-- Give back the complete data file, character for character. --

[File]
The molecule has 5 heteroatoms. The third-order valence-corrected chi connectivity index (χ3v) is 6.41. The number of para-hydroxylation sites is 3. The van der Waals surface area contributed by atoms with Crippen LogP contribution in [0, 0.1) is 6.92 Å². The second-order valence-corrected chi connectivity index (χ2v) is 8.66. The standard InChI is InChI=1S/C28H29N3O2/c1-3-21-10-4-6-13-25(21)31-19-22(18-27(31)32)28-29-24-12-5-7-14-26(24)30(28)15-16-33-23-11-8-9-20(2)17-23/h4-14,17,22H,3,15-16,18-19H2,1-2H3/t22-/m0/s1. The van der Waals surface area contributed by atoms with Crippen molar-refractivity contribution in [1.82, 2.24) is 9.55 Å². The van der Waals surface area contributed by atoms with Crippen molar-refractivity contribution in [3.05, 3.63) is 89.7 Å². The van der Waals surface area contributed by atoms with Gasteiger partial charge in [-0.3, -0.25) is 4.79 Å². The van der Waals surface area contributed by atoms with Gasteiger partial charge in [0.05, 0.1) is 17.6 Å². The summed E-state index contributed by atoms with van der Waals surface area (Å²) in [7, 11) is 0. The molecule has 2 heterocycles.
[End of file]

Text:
The molecule has 5 heteroatoms. The third-order valence-corrected chi connectivity index (χ3v) is 6.41. The number of para-hydroxylation sites is 3. The van der Waals surface area contributed by atoms with Crippen LogP contribution in [0, 0.1) is 6.92 Å². The second-order valence-corrected chi connectivity index (χ2v) is 8.66. The standard InChI is InChI=1S/C28H29N3O2/c1-3-21-10-4-6-13-25(21)31-19-22(18-27(31)32)28-29-24-12-5-7-14-26(24)30(28)15-16-33-23-11-8-9-20(2)17-23/h4-14,17,22H,3,15-16,18-19H2,1-2H3/t22-/m0/s1. The van der Waals surface area contributed by atoms with Crippen molar-refractivity contribution in [1.82, 2.24) is 9.55 Å². The van der Waals surface area contributed by atoms with Crippen molar-refractivity contribution in [3.05, 3.63) is 89.7 Å². The van der Waals surface area contributed by atoms with Gasteiger partial charge in [-0.3, -0.25) is 4.79 Å². The van der Waals surface area contributed by atoms with Gasteiger partial charge in [0.05, 0.1) is 17.6 Å². The summed E-state index contributed by atoms with van der Waals surface area (Å²) in [7, 11) is 0. The molecule has 2 heterocycles.